The onus of defending the administration fell to the Office of Science and Technology Policy (OSTP), which - as part of the Executive Office of the President - has the task of overseeing and coordinating science policy across the federal government. The immediate reaction, a statement in which John Marburger dismissed the criticism as "sweeping generalizations about the Administration based on what appears to be a miscellany of criticisms, many of which have been made in the past by partisan political figures and advocacy organizations," outlined what would essentially remain the core of the administration's response.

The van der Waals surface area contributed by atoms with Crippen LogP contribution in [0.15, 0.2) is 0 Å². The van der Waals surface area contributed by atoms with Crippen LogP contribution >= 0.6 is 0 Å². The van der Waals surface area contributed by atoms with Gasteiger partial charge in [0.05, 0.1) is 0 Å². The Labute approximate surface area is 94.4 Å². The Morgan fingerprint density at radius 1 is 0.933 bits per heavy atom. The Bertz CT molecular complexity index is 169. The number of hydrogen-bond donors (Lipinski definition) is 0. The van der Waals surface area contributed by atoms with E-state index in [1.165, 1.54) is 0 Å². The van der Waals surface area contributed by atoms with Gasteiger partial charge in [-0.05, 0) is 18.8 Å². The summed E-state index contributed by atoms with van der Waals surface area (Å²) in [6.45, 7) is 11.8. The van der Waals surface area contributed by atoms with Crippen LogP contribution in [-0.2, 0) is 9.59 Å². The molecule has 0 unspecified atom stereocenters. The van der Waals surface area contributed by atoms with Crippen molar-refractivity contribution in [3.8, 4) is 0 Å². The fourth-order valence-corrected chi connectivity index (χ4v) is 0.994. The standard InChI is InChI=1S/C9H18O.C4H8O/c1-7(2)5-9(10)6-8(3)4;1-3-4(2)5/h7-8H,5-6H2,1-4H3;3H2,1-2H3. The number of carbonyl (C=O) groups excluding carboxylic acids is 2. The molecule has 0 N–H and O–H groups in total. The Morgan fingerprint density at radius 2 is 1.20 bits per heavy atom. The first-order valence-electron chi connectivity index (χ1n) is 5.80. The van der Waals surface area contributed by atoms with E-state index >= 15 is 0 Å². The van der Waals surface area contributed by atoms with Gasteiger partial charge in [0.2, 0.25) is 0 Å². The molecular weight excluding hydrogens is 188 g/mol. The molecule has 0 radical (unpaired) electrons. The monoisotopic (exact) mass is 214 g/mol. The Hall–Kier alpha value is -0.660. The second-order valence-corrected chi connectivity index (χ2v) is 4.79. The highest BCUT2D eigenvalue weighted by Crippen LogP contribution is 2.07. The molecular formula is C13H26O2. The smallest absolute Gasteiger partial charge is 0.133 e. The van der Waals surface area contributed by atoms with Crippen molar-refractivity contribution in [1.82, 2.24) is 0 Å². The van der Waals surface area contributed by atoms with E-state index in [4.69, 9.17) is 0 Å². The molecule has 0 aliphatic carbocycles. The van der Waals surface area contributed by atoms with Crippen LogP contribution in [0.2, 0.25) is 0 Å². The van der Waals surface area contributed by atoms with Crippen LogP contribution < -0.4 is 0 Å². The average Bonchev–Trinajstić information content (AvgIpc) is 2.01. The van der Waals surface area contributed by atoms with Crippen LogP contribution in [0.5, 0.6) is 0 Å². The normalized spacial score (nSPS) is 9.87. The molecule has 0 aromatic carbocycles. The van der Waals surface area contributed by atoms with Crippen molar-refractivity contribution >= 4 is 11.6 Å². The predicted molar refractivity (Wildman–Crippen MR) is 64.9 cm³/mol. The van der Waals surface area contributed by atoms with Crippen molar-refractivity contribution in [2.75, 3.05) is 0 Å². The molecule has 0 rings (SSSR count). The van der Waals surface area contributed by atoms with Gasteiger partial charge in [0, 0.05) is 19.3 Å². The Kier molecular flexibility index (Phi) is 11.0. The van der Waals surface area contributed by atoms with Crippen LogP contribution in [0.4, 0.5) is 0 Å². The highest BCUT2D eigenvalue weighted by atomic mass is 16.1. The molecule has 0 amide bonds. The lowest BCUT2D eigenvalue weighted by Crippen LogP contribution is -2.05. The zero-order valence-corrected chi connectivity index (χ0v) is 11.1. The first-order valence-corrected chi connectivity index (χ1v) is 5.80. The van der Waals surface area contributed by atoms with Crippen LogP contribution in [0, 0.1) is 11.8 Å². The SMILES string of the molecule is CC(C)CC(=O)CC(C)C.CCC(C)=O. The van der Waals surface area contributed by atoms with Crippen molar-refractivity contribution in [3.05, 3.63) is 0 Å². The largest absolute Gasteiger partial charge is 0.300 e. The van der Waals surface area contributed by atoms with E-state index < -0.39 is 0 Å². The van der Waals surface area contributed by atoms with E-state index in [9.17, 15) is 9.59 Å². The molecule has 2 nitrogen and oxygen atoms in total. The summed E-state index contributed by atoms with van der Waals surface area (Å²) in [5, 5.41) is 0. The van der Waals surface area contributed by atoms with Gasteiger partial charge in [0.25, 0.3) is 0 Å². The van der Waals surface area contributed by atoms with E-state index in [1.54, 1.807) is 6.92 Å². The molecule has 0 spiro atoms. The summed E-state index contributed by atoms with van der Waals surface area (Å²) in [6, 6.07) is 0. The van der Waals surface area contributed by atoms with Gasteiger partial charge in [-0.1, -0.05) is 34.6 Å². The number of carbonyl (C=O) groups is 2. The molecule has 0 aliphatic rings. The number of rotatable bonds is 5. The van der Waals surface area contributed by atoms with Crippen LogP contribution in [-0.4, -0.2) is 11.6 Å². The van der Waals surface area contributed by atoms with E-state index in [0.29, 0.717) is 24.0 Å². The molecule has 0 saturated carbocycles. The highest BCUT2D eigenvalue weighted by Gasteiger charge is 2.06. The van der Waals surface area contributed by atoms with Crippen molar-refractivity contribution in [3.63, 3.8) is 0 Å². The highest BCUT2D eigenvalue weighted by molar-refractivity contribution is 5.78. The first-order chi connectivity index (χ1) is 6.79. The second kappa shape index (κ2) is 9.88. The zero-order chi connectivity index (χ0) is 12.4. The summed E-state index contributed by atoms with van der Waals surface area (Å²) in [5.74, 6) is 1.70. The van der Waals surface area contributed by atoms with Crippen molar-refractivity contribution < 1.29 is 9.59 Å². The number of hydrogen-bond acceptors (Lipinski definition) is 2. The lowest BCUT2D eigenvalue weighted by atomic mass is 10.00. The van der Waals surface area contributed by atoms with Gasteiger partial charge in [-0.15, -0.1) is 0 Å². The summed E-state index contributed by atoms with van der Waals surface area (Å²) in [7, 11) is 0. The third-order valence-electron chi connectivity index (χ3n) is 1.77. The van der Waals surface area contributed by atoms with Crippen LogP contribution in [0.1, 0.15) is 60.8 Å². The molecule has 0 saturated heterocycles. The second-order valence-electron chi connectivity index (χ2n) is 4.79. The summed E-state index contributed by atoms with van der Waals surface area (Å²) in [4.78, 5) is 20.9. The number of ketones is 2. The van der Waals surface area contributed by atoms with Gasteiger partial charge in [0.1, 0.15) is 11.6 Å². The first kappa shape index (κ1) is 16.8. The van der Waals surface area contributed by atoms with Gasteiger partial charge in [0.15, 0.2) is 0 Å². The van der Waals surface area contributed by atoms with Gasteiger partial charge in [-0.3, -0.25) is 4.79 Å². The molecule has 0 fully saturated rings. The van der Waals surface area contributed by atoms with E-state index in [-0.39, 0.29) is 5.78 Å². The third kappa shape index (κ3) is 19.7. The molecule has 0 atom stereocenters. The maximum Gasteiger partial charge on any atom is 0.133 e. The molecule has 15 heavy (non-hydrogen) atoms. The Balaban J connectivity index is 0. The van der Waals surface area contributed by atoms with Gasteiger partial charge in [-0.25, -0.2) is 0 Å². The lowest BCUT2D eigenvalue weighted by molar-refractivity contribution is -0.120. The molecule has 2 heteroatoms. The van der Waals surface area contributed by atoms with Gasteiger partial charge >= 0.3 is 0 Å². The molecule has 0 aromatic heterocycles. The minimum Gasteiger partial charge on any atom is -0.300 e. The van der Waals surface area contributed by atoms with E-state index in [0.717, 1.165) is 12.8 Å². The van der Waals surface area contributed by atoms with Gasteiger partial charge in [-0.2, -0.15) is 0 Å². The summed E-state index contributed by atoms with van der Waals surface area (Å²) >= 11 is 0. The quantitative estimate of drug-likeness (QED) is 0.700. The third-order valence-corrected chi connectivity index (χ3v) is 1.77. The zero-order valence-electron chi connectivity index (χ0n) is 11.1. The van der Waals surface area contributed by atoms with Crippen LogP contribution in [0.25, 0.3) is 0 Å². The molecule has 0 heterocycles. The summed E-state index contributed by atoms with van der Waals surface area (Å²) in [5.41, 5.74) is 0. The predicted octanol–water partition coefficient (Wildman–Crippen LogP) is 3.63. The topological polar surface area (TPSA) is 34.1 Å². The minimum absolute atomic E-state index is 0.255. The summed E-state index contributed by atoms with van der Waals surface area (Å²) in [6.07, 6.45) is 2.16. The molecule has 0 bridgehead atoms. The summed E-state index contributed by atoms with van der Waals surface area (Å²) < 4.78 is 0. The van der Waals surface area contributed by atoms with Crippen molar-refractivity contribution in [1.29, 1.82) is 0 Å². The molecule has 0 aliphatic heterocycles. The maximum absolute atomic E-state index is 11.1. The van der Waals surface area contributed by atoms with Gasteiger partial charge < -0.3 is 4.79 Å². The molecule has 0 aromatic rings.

There might not, however, have been a more comprehensive response to the allegations, had the release of the UCS report not coincided with congressional hearings on the science budget proposals in the President's FY 2005 budget. John Marburger explains that the appropriators asked OSTP to provide a response to the claims made in the UCS report. OSTP did as asked and in April 2004 published a "Response to the Union of Concerned Scientists' February 2004 Document." The response acknowledged some of the facts, but disagreed on the details and on the interpretation of the cases and called the overwhelming majority of allegations and claims made in the UCS report either "wrong," "not true," "false," or a distortion of the facts. And again, as in the earlier statement, the administration pointed out that the cases didn't warrant speaking of a pattern of systematic abuse of science by the administration. "My purpose in writing the report was not so much in refuting the criticism as in disclosing that there is a whole lot of additional information that would suggest that the report itself had not been very careful and objective in its composition," explains John Marburger in an interview for bridges.